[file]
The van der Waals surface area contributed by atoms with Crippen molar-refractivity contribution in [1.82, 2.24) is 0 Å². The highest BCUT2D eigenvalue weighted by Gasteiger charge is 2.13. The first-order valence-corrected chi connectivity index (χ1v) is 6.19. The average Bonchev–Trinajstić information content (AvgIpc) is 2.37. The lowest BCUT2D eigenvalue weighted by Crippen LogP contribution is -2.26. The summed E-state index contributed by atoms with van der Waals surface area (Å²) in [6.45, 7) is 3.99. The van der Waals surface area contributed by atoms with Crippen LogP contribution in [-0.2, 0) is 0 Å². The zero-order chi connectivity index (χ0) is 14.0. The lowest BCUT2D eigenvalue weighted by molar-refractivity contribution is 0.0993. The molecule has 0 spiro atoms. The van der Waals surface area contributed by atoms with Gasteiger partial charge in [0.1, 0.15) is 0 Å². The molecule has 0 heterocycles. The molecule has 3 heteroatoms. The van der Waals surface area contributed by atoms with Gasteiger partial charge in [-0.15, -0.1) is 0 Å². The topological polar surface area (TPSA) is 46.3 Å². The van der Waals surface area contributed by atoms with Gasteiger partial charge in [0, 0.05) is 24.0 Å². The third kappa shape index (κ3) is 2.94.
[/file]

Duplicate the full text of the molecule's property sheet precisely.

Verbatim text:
The van der Waals surface area contributed by atoms with Crippen molar-refractivity contribution in [1.82, 2.24) is 0 Å². The highest BCUT2D eigenvalue weighted by Gasteiger charge is 2.13. The first-order valence-corrected chi connectivity index (χ1v) is 6.19. The average Bonchev–Trinajstić information content (AvgIpc) is 2.37. The lowest BCUT2D eigenvalue weighted by Crippen LogP contribution is -2.26. The summed E-state index contributed by atoms with van der Waals surface area (Å²) in [6.45, 7) is 3.99. The van der Waals surface area contributed by atoms with Crippen LogP contribution in [-0.2, 0) is 0 Å². The zero-order chi connectivity index (χ0) is 14.0. The lowest BCUT2D eigenvalue weighted by molar-refractivity contribution is 0.0993. The molecule has 0 spiro atoms. The van der Waals surface area contributed by atoms with Gasteiger partial charge in [0.1, 0.15) is 0 Å². The molecule has 0 heterocycles. The molecule has 3 heteroatoms. The van der Waals surface area contributed by atoms with Gasteiger partial charge in [-0.15, -0.1) is 0 Å². The topological polar surface area (TPSA) is 46.3 Å². The van der Waals surface area contributed by atoms with Gasteiger partial charge in [0, 0.05) is 24.0 Å². The third kappa shape index (κ3) is 2.94.